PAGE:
Come Visit Us at AACR! Booth #2141.

DEAD-Box RNA Helicases

Contributed by Allison A. Curley, Ph.D.

RNA helicases, enzymes that use ATP to unwind double-stranded RNA, are critical mediators of virtually every element of RNA metabolism. The largest family of RNA helicases is the DEAD-box proteins, comprised of 37 members in humans1.  First described in the late 1980s, DEAD-box proteins are now known to play diverse roles in a variety of cellular processes, including transcription, pre-mRNA splicing, ribosome biogenesis, nuclear export of RNA, translation, and RNA degradation – most often by inducing conformational changes of their RNA targets2,3.  Some DEAD-box proteins target specific RNAs, while others act more generally3.

Despite their functional diversity, all members of the family contain a helicase core element that contains at least 12 conserved motifs across two domains (D1 and D2)1,3. DEAD-box proteins derive their name from the amino acid sequence of motif II (Asp-Glu-Ala-Asp or D-E-A-D) and are often abbreviated DDX (although many have one or more alternate names).

New research has shed light on the mechanism that governs the helicase activity of DEAD-box proteins. According to a recent model4, D1 binds ATP while D2 attaches to the target RNA. The two domains then undergo a conformational change, joining together to form an ATPase active site. By bending one of the RNA strands bound to D2, D1 then promotes the unwinding of the RNA-duplex.

Given their crucial role in normal cellular functioning, it is not surprising that DEAD-box proteins also implicated in disease. For example, the dysregulation of many family members that influence transcription, splicing, and translation (including DDX1, DDX2, DDX5, DDX6, and DDX53) has been linked to a wide variety of cancers5. In addition, DDX3 is required for the replication of both human immunodeficiency virus (HIV) and hepatitis C virus (HCV), and is a potential target for the development of interventions to combat these infections6.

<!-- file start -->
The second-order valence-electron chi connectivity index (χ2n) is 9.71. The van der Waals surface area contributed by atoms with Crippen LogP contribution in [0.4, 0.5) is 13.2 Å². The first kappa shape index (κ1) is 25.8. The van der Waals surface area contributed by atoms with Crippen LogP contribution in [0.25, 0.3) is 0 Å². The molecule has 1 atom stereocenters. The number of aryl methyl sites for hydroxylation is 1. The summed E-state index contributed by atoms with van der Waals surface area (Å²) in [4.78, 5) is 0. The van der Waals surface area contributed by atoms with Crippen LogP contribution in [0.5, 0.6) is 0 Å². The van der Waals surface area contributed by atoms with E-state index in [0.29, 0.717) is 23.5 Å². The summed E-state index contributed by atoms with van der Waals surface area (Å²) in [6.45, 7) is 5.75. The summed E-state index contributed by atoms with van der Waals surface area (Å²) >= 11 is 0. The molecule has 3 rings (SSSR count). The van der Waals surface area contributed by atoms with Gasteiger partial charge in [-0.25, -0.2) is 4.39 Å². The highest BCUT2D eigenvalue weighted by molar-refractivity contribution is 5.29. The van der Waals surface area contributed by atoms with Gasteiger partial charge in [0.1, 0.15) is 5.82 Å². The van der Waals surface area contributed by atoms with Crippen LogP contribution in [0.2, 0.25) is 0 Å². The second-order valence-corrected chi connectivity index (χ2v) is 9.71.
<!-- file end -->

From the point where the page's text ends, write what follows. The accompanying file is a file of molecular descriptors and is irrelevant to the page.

Detection of human DDX3 in FFPE seminoma by IHC

Detection of human DDX3 in FFPE seminoma by IHC. Antibody: Rabbit anti-DDX3 (IHC-00431). Secondary: HRP-conjugated goat anti-rabbit IgG (A120-501P). Substrate: DAB.


 

Detection of human DDX27 in FFPE ovarian carcinoma by IHC

Detection of human DDX27 in FFPE ovarian carcinoma by IHC. Antibody: Rabbit anti-DDX27 (IHC-00634). Secondary: Red-fluorescent goat anti-rabbit IgG (A120-211D4).

Detection of human DDX20 in FFPE breast carcinoma by IHC

Detection of human DDX20 in FFPE breast carcinoma by IHC. Antibody: Rabbit anti-DDX20 (A300-650A). Substrate: DAB.

 

View Bethyl's Recombinant Antibodies

Bethyl has applied B-cell sorting and recombinant DNA technology to our unparalleled on-site manufacturing process to deliver high quality recombinant rabbit monoclonal antibodies (RmAbs). Designed with a 100% guarantee to work in validated applications to ensure that you spend less time re-doing experiments and more time researching.

 

Did you like this article?

Be sure to join Bethyl’s mailing list to receive limited-time promotions, new product information, and more articles like this one.

Join Mailing List
References

1. Linder P, Jankowsky E. 2011. From unwinding to clamping – the DEAD box RNA helicase family. Nat Rev Mol Cell Biol. Jul 22;12(8):505-516.

2. Rocak S, Linder P. 2004. Dead-box proteins: the driving forces behind RNA metabolism. Nat Rev Mol Cell Biol. Mar 5(3):232-241.

3. Russell R, Jarmoskaite I, Lambowitz A. 2013. https://www.ncbi.nlm.nih.gov/pmc/articles/PMC3590237/Toward a molecular understanding of RNA remodeling by DEAD-box proteins. RNA Biol. Jan 1;10(1):44-55.

4. Mallam AL, Del Campo M, Gilman B, Sidote DJ, Lambowitz AM. 2012. Structural basis for RNA duplex recognition and unwinding by the DEAD-box helicase Mss116p. Nature. 490(7418):121-125.

5. Abdelhaleem M. 2004. Do human RNA helicases have a role in cancer? Biochimica et Biophysica Acta. Jul 6;1704(1):37–46.

6. Schröder M. 2011. Viruses and the human DEAD box helicase DDX3: inhibition or exploitation? Biochem Soc Trans. Apr,39(2):679–683.